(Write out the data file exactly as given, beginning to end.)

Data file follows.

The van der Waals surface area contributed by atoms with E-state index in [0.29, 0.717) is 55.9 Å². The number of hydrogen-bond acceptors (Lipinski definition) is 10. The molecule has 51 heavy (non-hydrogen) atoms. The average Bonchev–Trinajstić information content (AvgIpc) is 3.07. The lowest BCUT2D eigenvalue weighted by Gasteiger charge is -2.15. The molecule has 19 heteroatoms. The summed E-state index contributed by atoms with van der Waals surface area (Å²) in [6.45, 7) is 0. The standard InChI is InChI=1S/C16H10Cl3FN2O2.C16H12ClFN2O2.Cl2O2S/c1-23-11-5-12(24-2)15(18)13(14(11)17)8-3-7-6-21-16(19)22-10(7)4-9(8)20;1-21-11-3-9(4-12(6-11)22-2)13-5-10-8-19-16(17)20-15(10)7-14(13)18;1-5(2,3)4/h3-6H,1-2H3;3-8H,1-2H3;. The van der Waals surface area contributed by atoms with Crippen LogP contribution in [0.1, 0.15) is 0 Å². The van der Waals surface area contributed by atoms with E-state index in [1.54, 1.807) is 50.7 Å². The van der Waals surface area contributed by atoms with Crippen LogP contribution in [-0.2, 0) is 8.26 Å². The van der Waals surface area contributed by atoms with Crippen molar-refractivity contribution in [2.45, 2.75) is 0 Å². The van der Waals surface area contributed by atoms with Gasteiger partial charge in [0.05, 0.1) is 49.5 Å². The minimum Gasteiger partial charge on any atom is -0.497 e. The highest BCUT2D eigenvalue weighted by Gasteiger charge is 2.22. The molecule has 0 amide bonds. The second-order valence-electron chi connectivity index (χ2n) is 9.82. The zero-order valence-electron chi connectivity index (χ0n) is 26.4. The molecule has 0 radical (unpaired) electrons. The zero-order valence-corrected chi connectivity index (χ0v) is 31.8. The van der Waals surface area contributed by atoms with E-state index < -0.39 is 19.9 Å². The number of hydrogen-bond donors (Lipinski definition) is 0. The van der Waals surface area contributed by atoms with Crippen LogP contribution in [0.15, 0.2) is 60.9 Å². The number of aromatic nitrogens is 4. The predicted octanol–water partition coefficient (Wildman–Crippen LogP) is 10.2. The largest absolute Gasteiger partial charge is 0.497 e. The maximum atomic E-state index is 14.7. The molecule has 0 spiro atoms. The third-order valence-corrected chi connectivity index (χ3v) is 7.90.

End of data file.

The van der Waals surface area contributed by atoms with E-state index in [0.29, 0.717) is 55.9 Å². The number of hydrogen-bond acceptors (Lipinski definition) is 10. The molecule has 51 heavy (non-hydrogen) atoms. The average Bonchev–Trinajstić information content (AvgIpc) is 3.07. The lowest BCUT2D eigenvalue weighted by Gasteiger charge is -2.15. The molecule has 19 heteroatoms. The summed E-state index contributed by atoms with van der Waals surface area (Å²) in [6.45, 7) is 0. The standard InChI is InChI=1S/C16H10Cl3FN2O2.C16H12ClFN2O2.Cl2O2S/c1-23-11-5-12(24-2)15(18)13(14(11)17)8-3-7-6-21-16(19)22-10(7)4-9(8)20;1-21-11-3-9(4-12(6-11)22-2)13-5-10-8-19-16(17)20-15(10)7-14(13)18;1-5(2,3)4/h3-6H,1-2H3;3-8H,1-2H3;. The van der Waals surface area contributed by atoms with Crippen LogP contribution in [0.1, 0.15) is 0 Å². The van der Waals surface area contributed by atoms with E-state index in [1.54, 1.807) is 50.7 Å². The van der Waals surface area contributed by atoms with Crippen LogP contribution in [-0.2, 0) is 8.26 Å². The van der Waals surface area contributed by atoms with Crippen molar-refractivity contribution in [2.45, 2.75) is 0 Å². The van der Waals surface area contributed by atoms with Gasteiger partial charge in [0.05, 0.1) is 49.5 Å². The minimum Gasteiger partial charge on any atom is -0.497 e. The highest BCUT2D eigenvalue weighted by Gasteiger charge is 2.22. The molecule has 0 amide bonds. The second-order valence-electron chi connectivity index (χ2n) is 9.82. The zero-order valence-electron chi connectivity index (χ0n) is 26.4. The molecule has 0 radical (unpaired) electrons. The zero-order valence-corrected chi connectivity index (χ0v) is 31.8. The van der Waals surface area contributed by atoms with E-state index < -0.39 is 19.9 Å². The number of hydrogen-bond donors (Lipinski definition) is 0. The van der Waals surface area contributed by atoms with Crippen LogP contribution in [0.15, 0.2) is 60.9 Å². The number of aromatic nitrogens is 4. The predicted octanol–water partition coefficient (Wildman–Crippen LogP) is 10.2. The largest absolute Gasteiger partial charge is 0.497 e. The maximum atomic E-state index is 14.7. The molecule has 0 spiro atoms. The third-order valence-corrected chi connectivity index (χ3v) is 7.90.